Slowly but surely he transitioned to featured roles in the WWII era, playing a reliable adversary to such cowboy heroes as Ray Corrigan in Trail of the Silver Spurs (1941) and Boot Hill Bandits (1942); Tom Keene in Arizona Roundup (1942); George Houston in Border Roundup (1942) and Outlaws of Boulder Pass (1942); Robert Livingston in Death Rides the Plains (1943) and Wolves of the Range (1943); Russell Hayden in Frontier Law (1943); Buster Crabbe in the western serial Blazing Frontier (1943), The Kid Rides Again (1943), and Lightning Raiders (1945)_; Dave O'Brien in Return of the Rangers (1943) and Outlaw Roundup (1944); and Tex Ritter in Oklahoma Raiders (1944), Gangsters of the Frontier (1944), and The Whispering Skull (1944). Jolley's array of gunslingers, henchmen, and outlaws continued into the postwar years, but he wasn't completely confined to westerns.


He was the father-in-law, from 1940-50, of Forrest Tucker, whose first wife was Stan's daughter, Sandra Jolley. Tucker was the father of Jolley's granddaughter, Pamela "Brooke" Tucker.


He also made appearances in The Private Lives of Elizabeth and Essex (1939) starring Errol Flynn and Bette Davis, The Ape (1940) with Boris Karloff (in which Jolley's little boy Stan Jolley appeared as an extra in a soda shop), Corregidor (1943) with Otto Kruger, the serial Batman (1943), Charlie Chan in The Chinese Cat (1944) with Sidney Toler, The Desert Hawk (1944) with Gilbert Roland, The Crimson Ghost (1946), the serials King of the Rocket Men (1949) and Captain Video: Master of the Stratosphere (1951), Joan of Arc (1948) with Ingrid Bergman, and Sands of Iwo Jima (1949) with John Wayne.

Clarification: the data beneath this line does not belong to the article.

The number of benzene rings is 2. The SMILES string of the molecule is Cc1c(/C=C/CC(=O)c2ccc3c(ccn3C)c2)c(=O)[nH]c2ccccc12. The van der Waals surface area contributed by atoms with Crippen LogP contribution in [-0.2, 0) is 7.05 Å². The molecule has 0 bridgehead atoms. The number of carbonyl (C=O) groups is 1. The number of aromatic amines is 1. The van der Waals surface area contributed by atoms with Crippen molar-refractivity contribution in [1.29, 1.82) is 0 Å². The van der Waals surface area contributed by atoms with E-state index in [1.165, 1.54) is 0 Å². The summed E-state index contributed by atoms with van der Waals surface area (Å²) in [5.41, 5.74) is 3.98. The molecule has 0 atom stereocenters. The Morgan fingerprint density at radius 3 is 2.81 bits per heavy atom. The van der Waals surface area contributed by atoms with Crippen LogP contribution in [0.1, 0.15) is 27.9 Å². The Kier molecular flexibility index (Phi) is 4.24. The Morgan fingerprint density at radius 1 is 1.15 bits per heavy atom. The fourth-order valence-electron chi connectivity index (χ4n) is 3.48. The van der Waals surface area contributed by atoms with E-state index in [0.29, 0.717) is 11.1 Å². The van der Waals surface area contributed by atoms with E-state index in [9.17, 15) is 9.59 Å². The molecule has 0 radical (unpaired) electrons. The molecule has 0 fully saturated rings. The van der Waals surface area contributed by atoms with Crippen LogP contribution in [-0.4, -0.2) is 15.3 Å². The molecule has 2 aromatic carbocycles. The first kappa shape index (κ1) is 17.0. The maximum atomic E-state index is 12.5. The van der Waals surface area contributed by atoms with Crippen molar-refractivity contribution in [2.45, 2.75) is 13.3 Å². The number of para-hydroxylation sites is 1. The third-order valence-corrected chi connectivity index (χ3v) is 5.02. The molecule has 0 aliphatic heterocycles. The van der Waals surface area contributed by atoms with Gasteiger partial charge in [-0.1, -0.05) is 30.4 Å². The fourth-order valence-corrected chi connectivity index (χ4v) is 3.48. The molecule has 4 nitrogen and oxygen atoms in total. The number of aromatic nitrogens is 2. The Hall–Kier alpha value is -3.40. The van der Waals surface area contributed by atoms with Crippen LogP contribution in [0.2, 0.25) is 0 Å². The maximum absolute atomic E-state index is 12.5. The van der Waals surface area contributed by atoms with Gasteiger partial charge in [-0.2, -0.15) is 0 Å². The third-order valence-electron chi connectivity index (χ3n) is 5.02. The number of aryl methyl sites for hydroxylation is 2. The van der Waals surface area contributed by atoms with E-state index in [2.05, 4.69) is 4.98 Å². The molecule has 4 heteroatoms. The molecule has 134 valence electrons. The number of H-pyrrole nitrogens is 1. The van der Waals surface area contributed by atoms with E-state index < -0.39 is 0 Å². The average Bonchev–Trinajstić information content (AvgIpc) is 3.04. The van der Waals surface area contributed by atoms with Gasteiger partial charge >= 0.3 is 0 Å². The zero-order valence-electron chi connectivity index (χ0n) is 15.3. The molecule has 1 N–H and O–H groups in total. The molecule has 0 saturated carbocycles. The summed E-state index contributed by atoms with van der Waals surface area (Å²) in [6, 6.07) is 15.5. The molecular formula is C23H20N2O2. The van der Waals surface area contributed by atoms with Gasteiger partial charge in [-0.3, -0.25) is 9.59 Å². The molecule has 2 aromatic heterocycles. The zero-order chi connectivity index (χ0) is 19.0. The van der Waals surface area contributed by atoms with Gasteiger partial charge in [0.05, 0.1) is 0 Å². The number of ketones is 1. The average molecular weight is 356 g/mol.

Perennial film western heavy I. Stanford Jolley could be spotted anywhere and everywhere in dusty "B" fare from 1935 on. Often mustachioed, this freelancing, wideset-eyed, black-hatted villain, who showed up in Hollywood following vaudeville and Broadway experience, could be counted on to give the sagebrush hero a devil of a time before the film's end.

In 1935, Jolley took a chance and moved his family (which now included two children) out west in order to reignite his acting career. His raw, sunken-cheeked, cold-eyed features seemed ideal for westerns and he found initial work in the genre in extra parts, wherein he learned how to ride horses on the spot.

Although one of his first bits was in the Bette Davis drama Front Page Woman (1935), it wasn't long before he was firmly entrenched in oaters, playing uncredited bits throughout the rest of the 1930s.


His father's death interrupted his acting pursuits, and he returned home to New Jersey in 1929 in order to handle the family's business affairs when the Great Depression brought his father's company to virtual bankruptcy.


He also performed on stage and in stock shows, which led to a role as a blind man on Broadway in "Humoresque" in 1926.


Around the time he married Emily Hacker in 1921, he took an interest in performing and started in vaudeville for both the B. F. Keith and Marcus Loew circuits.


Born on October 24, 1900, in Elizabeth, New Jersey, and raised in nearby Morristown, Jolley was nicknamed "Ike" (short for his given name "Isaac") by his parents but "Stan" by his friends. Of French and English descent, his entertainment-minded father, Robert B. Jolley, at one time owned and operated a traveling circus and carnival before becoming a successful restaurateur and opening an electrical contracting service. Jolley worked at his father's electrical store following high school for a time but then drifted around for a few years while searching for a passionate direction in life.